After releasing what some have called a defensive non-apology with no humanity, United Airlines CEO Oscar Munoz is out with a new statement about the re-accommodation heard around the world, saying United takes full responsibility and will “fix what’s broken so this never happens again.”
The statement promised a thorough review of crew movement, as well as policies for incentivizing volunteers in oversold situations and an examination of how United partners with airport authorities and local law enforcement – with the results to be shared by April 30.
Calling it a “truly horrific event”, Munoz said it elicited responses including outrage, anger and disappointment “from all of us”.
“I share all of those sentiments, and one above all: my deepest apologies for what happened,” he said. “Like you, I continue to be disturbed by what happened on this flight and I deeply apologize to the customer forcibly removed and to all the customers aboard. No one should ever be mistreated this way.”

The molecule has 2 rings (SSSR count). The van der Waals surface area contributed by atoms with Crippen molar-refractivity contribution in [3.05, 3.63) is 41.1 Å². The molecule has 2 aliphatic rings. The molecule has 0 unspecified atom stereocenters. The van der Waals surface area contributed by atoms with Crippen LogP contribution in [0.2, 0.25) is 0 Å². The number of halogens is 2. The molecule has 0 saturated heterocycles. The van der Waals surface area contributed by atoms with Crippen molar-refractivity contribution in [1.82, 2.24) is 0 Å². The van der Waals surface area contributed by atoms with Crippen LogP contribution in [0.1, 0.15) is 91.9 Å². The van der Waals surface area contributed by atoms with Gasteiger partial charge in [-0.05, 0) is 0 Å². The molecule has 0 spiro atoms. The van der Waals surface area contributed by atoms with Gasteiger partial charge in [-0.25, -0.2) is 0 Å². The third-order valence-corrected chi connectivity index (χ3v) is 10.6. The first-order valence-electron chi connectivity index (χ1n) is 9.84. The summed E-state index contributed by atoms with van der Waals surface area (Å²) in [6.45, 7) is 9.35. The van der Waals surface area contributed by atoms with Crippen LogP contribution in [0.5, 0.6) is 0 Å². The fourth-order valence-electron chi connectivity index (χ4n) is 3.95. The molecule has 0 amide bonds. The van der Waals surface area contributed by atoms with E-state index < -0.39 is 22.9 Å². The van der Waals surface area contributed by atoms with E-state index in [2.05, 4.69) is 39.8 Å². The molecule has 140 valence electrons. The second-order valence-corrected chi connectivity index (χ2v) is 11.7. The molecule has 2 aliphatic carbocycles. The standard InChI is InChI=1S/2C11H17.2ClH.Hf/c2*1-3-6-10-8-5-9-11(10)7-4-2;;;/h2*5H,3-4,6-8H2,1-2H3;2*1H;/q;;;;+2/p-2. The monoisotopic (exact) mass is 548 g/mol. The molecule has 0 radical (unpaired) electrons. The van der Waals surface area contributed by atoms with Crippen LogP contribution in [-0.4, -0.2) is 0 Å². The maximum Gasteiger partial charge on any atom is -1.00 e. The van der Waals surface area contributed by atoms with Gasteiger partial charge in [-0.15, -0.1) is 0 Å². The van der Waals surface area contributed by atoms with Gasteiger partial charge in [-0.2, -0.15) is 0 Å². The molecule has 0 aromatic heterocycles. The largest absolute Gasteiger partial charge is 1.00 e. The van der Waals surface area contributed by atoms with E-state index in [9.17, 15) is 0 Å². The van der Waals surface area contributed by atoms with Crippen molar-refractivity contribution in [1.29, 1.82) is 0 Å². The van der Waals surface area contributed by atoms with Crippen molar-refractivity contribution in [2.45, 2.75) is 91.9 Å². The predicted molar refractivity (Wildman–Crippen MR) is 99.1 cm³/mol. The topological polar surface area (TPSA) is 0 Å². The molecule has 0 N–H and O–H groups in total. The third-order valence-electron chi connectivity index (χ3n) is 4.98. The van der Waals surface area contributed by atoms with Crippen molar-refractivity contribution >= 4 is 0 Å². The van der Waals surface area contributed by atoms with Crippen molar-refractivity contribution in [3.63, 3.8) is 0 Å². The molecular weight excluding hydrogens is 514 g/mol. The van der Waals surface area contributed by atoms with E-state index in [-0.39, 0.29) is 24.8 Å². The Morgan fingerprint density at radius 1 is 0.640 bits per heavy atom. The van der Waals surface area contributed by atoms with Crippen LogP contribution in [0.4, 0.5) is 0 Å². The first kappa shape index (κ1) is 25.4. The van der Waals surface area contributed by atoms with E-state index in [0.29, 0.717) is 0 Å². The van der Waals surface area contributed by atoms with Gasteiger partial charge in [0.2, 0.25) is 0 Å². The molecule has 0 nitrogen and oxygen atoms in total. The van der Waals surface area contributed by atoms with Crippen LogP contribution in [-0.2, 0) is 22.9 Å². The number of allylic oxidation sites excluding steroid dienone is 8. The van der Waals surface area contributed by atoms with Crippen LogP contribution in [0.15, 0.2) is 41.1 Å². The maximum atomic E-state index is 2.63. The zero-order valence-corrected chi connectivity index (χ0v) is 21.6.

He promised the public United will do better – and even signed the statement, “Sincerely, Oscar”.
It certainly marks a change of tone from his earlier statement, as well as an email on Monday (April 10) that reportedly called the passenger that was forcibly removed “disruptive and belligerent.”
Time will tell if this statement can stem the flood of negative consumer sentiment and brand damage.
According to data from social listening and analytics firm Brandwatch, United has been mentioned more than 2.5m times on Facebook, Twitter and Instagram in the 48 hours since news of the incident broke. Monday saw more than 1.52m mentions with an additional 1m+ mentions on Tuesday (April 11). That’s as of 4:40pm EST on April 11.
The incident has also spawned hashtags like #Flight3411, which has over 547m impressions, as well as #NewUnitedAirlinesMottos, which Brandwatch said has another 294m impressions and the satirical #FlyFriendlySkies has 148m impressions, per Brandwatch data.
And, as The Drum previously reported, the incident could ultimately cost the brand six to seven figures – and demonstrates it failed to learn much from the #Leggingsgate incident on March 26 and that it still underestimates the power of social media.
United has not responded to The Drum's request for comment.